What Is the Circular Economy and Where Does It Lead? – Take, make, utilize, discard. This has been the mainstream method to production and consumption for decades. Companies turn raw resources into goods that are eventually discarded by customers, resulting in garbage that is deposited in landfills and seas. Concerned about climate change and environmental damage, individuals are questioning the viability of this linear paradigm and advocating for a so-called circular economy based on the principles of take, make, use, reuse, and reuse again.
What is the problem with the linear economy?
It often results in an inefficient, wasteful, and resource-depleting system. Gold and coal mining may be detrimental to ecosystems and disturb populations. The production of steel from ore takes a substantial amount of energy, which results in the emission of carbon dioxide. The linear model generates material waste, which occupies space and may include toxins that damage biodiversity. Scientists discovered microplastics in human blood for the first time this year, and the dangers to public health are now unclear.
Is the circular economy same to recycling?
Both concepts are linked, but a circular economy is more ambitious and systematic. In a linear economy, the majority of recyclable items can only be downcycled, meaning they lose quality with each subsequent life cycle and finally become garbage. A totally circular economy would not need any further material inputs, hence minimizing emissions, waste, and ultimately expenses.
Some sectors are already close to achieving this; for instance, almost all of an automobile can be retrieved. Other sectors, such as the fashion industry, have a long way to go: every second, the equivalent of a truckload of clothing is discarded or burnt. In addition to enhancing recycling infrastructure, a circular economy would educate individuals on their consumption patterns. This concept is not novel. During World War II, the phrase “make do and mend” was promoted to urge as little waste as possible.
Are there grounds for skepticism?
Plenty. Creating a manufacturing cycle that is completely self-sufficient is almost difficult. Some inputs will always be required, and waste will always be produced. Critics argue that it is impossible to assess the environmental consequences of a circular economy since the term might refer to anything from upgrading recycling systems to streamlining the sharing economy via technology.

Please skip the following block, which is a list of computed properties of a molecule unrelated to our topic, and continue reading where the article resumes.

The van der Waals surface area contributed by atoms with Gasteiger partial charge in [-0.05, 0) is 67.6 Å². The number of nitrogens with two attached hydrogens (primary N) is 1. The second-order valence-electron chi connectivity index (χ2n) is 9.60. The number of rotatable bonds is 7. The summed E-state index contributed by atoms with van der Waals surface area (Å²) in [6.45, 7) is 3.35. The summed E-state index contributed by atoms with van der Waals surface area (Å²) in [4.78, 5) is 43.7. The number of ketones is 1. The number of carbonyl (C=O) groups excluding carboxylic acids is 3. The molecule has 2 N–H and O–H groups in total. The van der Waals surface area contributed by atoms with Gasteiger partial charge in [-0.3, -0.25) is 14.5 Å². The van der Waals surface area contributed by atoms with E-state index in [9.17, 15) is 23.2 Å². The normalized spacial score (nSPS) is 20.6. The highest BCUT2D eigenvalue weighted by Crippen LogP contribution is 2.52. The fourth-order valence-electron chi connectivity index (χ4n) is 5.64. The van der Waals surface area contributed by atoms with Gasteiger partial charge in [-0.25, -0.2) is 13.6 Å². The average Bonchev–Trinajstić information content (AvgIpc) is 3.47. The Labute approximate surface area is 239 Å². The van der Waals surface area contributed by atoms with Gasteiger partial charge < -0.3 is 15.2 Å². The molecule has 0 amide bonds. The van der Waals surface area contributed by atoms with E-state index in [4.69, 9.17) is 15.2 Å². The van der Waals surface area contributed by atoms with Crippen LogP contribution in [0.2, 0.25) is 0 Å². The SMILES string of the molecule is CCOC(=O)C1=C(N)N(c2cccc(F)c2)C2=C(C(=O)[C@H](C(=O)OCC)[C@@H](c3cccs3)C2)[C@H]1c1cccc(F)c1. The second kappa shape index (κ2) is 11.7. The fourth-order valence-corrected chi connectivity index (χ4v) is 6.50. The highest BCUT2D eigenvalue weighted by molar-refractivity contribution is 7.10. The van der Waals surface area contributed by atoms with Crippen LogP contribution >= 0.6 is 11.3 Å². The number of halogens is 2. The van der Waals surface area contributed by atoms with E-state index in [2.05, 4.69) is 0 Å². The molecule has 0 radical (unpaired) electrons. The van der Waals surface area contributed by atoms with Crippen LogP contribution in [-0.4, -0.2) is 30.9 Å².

Creating a circular economy also necessitates substantial up-front expenditures, as firms must invest in additional technology and educate staff and customers to adopt new behaviors. There is worry that corporations are building circular systems in just portions of their operations, making long-term sustainability harder to attain. Some argue that the circular economy will just postpone the linear economy’s harmful environmental repercussions.
Investing in supply networks that are more circular. This may include switching to recycled materials, prolonging the product’s longevity, and enhancing its recovery at the end of its life. SC Johnson & Son Inc. and Unilever Plc are creating refillable cleaning product and laundry detergent packaging. Siemens Gamesa is the first company in Germany to deploy wind turbines with recyclable blades.
BlackRock Inc. manages a Circular Economy Fund that enables investors to contribute to the transformation of businesses to the new model. As of August, the firm managed about $2 billion in assets. Consumers are primarily accountable for enterprises’ transition to a circular economy. As vintage and antiques have made a resurgence in recent years, more people are buying at thrift stores for apparel and furniture, for instance.
What actions are countries taking?
They are building action plans and making international pledges to encourage consumers and producers to shift toward a more circular economy. 175 countries started negotiating a legally enforceable agreement to prevent plastic pollution in March. Countries such as Canada are outlawing single-use plastics, such as checkout bags, cutlery, and straws, compelling businesses to invest in eco-friendly alternatives.
In March of 2020, the European Commission announced a new circular economy action plan. Regionally, Amsterdam’s Sharing Economy Action Plan has promoted the formation of firms such as LENA, a “fashion library” that allows users to rent high-end antique apparel for a monthly fee.
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